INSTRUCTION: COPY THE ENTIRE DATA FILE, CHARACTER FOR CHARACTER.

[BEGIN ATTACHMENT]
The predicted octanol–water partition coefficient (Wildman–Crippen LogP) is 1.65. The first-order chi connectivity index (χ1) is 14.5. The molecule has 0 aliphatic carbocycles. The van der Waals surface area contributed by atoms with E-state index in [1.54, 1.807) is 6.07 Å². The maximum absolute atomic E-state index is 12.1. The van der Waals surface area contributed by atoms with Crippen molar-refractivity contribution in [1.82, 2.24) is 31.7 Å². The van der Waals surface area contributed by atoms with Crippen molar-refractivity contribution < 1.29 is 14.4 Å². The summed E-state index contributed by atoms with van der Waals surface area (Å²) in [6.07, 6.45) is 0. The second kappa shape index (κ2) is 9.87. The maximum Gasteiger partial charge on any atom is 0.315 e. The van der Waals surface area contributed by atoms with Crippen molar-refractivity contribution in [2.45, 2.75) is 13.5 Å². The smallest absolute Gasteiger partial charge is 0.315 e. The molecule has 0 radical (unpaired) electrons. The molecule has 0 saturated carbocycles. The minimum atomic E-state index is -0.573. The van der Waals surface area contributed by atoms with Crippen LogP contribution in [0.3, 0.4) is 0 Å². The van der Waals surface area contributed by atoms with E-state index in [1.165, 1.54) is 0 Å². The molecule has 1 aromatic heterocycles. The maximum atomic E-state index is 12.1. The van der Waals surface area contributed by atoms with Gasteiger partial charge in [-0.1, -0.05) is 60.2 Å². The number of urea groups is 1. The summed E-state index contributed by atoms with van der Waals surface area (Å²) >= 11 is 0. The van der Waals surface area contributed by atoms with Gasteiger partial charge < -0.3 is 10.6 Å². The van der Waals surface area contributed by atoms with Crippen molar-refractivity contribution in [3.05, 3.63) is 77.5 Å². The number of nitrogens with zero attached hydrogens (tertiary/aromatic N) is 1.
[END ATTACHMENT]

The predicted octanol–water partition coefficient (Wildman–Crippen LogP) is 1.65. The first-order chi connectivity index (χ1) is 14.5. The molecule has 0 aliphatic carbocycles. The van der Waals surface area contributed by atoms with E-state index in [1.54, 1.807) is 6.07 Å². The maximum absolute atomic E-state index is 12.1. The van der Waals surface area contributed by atoms with Crippen molar-refractivity contribution in [1.82, 2.24) is 31.7 Å². The van der Waals surface area contributed by atoms with Crippen molar-refractivity contribution < 1.29 is 14.4 Å². The summed E-state index contributed by atoms with van der Waals surface area (Å²) in [6.07, 6.45) is 0. The second kappa shape index (κ2) is 9.87. The maximum Gasteiger partial charge on any atom is 0.315 e. The van der Waals surface area contributed by atoms with Crippen molar-refractivity contribution in [2.45, 2.75) is 13.5 Å². The smallest absolute Gasteiger partial charge is 0.315 e. The molecule has 0 radical (unpaired) electrons. The molecule has 0 saturated carbocycles. The minimum atomic E-state index is -0.573. The van der Waals surface area contributed by atoms with Crippen LogP contribution in [0.3, 0.4) is 0 Å². The van der Waals surface area contributed by atoms with E-state index in [1.165, 1.54) is 0 Å². The molecule has 1 aromatic heterocycles. The maximum atomic E-state index is 12.1. The van der Waals surface area contributed by atoms with Gasteiger partial charge in [-0.1, -0.05) is 60.2 Å². The number of urea groups is 1. The summed E-state index contributed by atoms with van der Waals surface area (Å²) >= 11 is 0. The van der Waals surface area contributed by atoms with Gasteiger partial charge < -0.3 is 10.6 Å². The van der Waals surface area contributed by atoms with Crippen molar-refractivity contribution in [3.05, 3.63) is 77.5 Å². The number of nitrogens with zero attached hydrogens (tertiary/aromatic N) is 1.